Since we are asked to ignore the branch delay, the first instruction of the next iteration of the loop can begin after 13 cycles. Finally we check to see whether the instructions still being executed then will cause any hazards which could stall instructions in the next iteration. There are none, so the iteration time is 13 cycles.

### Exercise 2.2. Loop unrolling

Unwind the loop given above three times. Do not reuse any registers. Eliminate any obviously redundant computations. Notice that you can use the displacement addressing mode instead of repeatedly incrementing R1 and R2.

This is what you get if you duplicate the loop body three times, chop out the branches and labels leaving just those at the end, and use the displacement field of the load and store instructions instead of repeatedly incrementing R1 and R2:

foo:  LD     F2, 0(R1)       ; load X[i]
MULTD  F4,F2,F0        ; multiply a*X[i]
LD     F6, 0(R2)       ; load Y[i]
SD     0(R2),F6        ; store Y[i]
LD     F12, 8(R1)      ; load X[i+1]
MULTD  F14,F12,F0      ; multiply a*X[i+1]
LD     F16, 8(R2)      ; load Y[i+1]
SD     8(R2),F16       ; store Y[i+1]
LD     F22, 16(R1)     ; load X[i+2]
MULTD  F24,F22,F0      ; multiply a*X[i+2]
LD     F26, 16(R2)     ; load Y[i+2]
SD     16(R2),F26      ; store Y[i+1]
ADDI   R1,R1,24        ; increment X index for all three iterations
ADDI   R2,R2,24        ; increment Y index for all three iterations
SGTI   R3,R1,done      ; test if finished (R3 := (R1>done))
BEQZ   R3,foo          ; loop if not finished.
It is also important to use different working registers in each successive instance of the loop body, as otherwise unnecessary hazards are introduced. For simplicity I have used a systematic renumbering scheme.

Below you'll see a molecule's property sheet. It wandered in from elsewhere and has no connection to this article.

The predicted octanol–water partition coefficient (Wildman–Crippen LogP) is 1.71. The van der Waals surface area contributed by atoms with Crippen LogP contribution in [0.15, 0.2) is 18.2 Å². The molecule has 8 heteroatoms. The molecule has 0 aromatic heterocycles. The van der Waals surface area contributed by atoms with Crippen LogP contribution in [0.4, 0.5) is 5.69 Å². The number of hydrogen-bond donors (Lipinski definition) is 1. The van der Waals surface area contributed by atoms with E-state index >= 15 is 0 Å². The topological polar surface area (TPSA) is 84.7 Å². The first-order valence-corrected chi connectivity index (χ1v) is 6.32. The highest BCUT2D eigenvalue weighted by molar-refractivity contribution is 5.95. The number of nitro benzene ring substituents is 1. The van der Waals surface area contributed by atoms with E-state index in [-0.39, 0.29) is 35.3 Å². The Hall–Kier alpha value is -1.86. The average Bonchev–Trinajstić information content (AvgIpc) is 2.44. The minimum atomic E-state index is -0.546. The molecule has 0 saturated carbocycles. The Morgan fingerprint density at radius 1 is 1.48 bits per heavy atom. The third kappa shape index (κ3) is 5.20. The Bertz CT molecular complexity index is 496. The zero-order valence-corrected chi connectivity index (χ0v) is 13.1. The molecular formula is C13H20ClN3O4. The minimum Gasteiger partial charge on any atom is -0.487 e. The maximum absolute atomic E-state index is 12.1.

On the static-schedule machine, how many clock cycles does each iteration of the loop take now, on average? How many clock cycles would each iteration take if you unrolled the loop completely?

Each instance of the non-unrolled loop body consists of 5 instructions and introduces the following stalls because of RAW hazards: MULTD is delayed by one cycle (due to F2), ADDD is delayed by three cycles (due to F4) and SD is delayed by one cycle (due to F6). Therefore, each instance of the original loop body costs 10 cycles.
At the end of the unrolled loop, we have four further instructions for loop management which don't cause any additional stalls. Hence, the unrolled loop takes instructions and each iteration of the original loop takes on average cycles.

If the loop is unrolled completely, we have no instructions for loop management overhead, so the completely unrolled loop will execute at a cost of 10 cycles per iteration.

### Exercise 2.3. Compile-time scheduling

See if you can modify the sequence of instructions in the unrolled loop to reduce the number of stalls. How many clock cycles does each iteration take now?

The following schedule is one way improving the performance of the three times unrolled loop:

foo:  LD     F2, 0(R1)       ;
ADDI   R1,R1,24        ; Done for free' in stall slot. Adjust addresses!
MULTD  F4,F2,F0        ;
LD     F6, 0(R2)       ;
LD     F12, -16(R1)    ; Address adjusted. Swapping LD and SD gets rid
SD     0(R2),F6        ; two stalls, assuming memory takes one cycle
MULTD  F14,F12,F0      ;
LD     F16, 8(R2)      ;